Location The church of Janbar is located in the Republic of Artsakh’s Kashatagh region, in the rural settlement of Janbar, not far from the city of Kovsakan on its western outskirts. It is currently occupied by Azerbaijan. Historical overview There is no historical information about the church. Janbar village was once incorporated into the Syunik region’s Kovsakan province. By the end of the 18th century, a substantial percentage of the latter had been evacuated of Armenians (Karapetyan 1999, 207). Architectural-compositional examination The church is made of medium and small stones that are rough and unpolished, as well as lime mortar (Figs. 1, 2). By architectural plan, it is a single-nave vaulted hall with only one entrance from the south (Fig. 3). The only window has been preserved on the eastern facade. They used the window cornice of an older church and polished stones to construct it (Figs. 4, 5). The only eye-catching decoration in this church is the window on the east facade. The exact date of the church’s construction is unknown. Based on its architectural and structural data, as well as its external and internal appearance, it can be classified among the 17th–18th century single-nave churches of Syunik and Artsakh. The church’s name is also unknown. The church is mentioned on the website of the Artsakh Diocese of the Armenian Apostolic Church as Ohanaeghtsi and dates back to the 17th century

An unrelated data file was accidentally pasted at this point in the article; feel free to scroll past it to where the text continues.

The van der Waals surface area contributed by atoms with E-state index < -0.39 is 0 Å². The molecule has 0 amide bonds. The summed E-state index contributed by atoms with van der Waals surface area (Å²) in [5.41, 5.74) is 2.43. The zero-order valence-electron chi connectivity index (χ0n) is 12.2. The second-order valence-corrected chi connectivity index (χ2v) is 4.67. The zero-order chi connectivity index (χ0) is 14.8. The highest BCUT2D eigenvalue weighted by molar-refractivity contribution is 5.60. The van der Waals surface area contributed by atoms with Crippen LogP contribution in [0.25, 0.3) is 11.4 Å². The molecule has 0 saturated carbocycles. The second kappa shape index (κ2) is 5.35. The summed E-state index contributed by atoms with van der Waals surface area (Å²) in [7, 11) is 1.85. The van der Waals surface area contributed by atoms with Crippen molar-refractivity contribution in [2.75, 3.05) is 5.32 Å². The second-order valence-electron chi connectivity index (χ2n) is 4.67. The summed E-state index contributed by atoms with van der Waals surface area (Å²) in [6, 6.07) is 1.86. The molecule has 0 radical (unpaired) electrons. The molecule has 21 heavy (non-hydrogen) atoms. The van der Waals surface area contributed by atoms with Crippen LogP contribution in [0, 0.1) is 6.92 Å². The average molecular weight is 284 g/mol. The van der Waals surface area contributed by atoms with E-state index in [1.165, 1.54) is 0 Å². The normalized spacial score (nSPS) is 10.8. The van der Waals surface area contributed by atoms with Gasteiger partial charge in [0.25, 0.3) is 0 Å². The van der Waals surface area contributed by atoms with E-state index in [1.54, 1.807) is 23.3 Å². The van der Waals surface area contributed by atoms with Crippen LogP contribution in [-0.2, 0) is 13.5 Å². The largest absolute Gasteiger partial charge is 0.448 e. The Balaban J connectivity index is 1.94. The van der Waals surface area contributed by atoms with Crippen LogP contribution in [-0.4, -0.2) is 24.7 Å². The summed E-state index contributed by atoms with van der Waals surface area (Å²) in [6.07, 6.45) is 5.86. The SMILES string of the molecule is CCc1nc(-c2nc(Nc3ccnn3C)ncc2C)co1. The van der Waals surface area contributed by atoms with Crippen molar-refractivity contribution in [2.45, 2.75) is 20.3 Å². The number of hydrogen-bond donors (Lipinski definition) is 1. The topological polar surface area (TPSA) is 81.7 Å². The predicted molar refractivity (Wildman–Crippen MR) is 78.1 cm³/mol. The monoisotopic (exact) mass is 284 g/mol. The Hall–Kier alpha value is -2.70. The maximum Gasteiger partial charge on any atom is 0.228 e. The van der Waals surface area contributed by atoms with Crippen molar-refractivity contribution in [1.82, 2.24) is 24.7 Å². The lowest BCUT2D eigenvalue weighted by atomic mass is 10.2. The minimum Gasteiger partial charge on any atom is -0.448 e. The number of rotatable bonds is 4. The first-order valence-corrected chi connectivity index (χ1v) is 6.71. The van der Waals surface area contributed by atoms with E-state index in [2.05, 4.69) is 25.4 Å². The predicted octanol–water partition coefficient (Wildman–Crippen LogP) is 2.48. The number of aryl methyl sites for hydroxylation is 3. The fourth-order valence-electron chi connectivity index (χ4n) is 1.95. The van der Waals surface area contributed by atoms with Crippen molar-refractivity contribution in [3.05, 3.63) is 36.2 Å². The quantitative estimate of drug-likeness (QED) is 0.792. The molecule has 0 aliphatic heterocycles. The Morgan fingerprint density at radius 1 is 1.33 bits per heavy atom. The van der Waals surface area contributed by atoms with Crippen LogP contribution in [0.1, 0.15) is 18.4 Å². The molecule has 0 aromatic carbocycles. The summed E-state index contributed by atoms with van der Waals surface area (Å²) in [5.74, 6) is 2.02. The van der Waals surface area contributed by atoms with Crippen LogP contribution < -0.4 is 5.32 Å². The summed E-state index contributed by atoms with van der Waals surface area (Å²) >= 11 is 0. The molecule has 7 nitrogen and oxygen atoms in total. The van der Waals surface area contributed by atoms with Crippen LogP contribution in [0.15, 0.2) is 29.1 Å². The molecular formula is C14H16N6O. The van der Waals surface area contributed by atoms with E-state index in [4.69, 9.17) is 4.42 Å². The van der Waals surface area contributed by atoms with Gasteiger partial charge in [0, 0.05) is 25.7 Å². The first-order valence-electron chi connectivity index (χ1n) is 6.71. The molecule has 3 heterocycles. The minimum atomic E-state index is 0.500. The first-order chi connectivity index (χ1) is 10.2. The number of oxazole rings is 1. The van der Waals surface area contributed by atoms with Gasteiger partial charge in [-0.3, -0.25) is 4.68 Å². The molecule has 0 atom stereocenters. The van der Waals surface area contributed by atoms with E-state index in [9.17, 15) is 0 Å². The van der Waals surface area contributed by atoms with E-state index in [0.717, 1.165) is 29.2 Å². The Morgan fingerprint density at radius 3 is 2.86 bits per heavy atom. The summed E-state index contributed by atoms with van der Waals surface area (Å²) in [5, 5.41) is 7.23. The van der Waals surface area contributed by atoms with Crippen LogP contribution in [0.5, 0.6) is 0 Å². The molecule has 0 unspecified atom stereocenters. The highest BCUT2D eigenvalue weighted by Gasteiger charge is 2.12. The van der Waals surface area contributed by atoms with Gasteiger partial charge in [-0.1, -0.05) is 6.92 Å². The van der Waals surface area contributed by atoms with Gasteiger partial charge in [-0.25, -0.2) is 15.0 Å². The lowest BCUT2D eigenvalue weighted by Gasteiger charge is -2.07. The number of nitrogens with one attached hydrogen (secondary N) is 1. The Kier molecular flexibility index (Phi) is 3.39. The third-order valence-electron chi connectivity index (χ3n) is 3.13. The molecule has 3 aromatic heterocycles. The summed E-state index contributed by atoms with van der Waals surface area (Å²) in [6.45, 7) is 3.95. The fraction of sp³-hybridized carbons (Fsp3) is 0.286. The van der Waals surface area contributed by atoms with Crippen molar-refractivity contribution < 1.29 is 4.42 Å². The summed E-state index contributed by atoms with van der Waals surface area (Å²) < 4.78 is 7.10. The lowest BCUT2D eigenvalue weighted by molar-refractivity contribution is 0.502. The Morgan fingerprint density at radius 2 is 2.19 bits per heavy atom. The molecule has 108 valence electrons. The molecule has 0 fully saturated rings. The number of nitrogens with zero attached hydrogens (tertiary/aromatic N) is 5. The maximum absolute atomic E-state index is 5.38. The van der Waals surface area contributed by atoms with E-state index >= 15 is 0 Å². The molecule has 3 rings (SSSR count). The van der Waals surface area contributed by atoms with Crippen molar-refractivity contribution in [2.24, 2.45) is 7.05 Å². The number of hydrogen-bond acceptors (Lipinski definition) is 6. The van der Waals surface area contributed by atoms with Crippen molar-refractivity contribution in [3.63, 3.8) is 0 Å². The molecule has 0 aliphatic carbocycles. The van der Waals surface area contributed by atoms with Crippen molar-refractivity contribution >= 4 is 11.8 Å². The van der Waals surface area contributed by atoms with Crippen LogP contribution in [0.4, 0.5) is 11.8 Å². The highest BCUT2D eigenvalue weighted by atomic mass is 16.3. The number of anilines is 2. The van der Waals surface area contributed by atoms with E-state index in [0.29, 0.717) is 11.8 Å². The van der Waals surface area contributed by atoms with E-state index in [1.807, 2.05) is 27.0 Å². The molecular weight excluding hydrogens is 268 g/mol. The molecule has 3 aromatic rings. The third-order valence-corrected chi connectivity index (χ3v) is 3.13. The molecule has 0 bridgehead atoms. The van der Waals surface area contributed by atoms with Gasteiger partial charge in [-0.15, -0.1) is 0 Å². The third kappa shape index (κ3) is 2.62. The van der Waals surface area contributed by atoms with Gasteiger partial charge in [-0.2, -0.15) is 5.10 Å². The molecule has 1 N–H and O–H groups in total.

The Church of Berdavank

Location Berdavank is located in the Hadrut area, in the village of Ghuchilar (Figs. 1, 2).

Meghretsots St. Astvatsatsin Church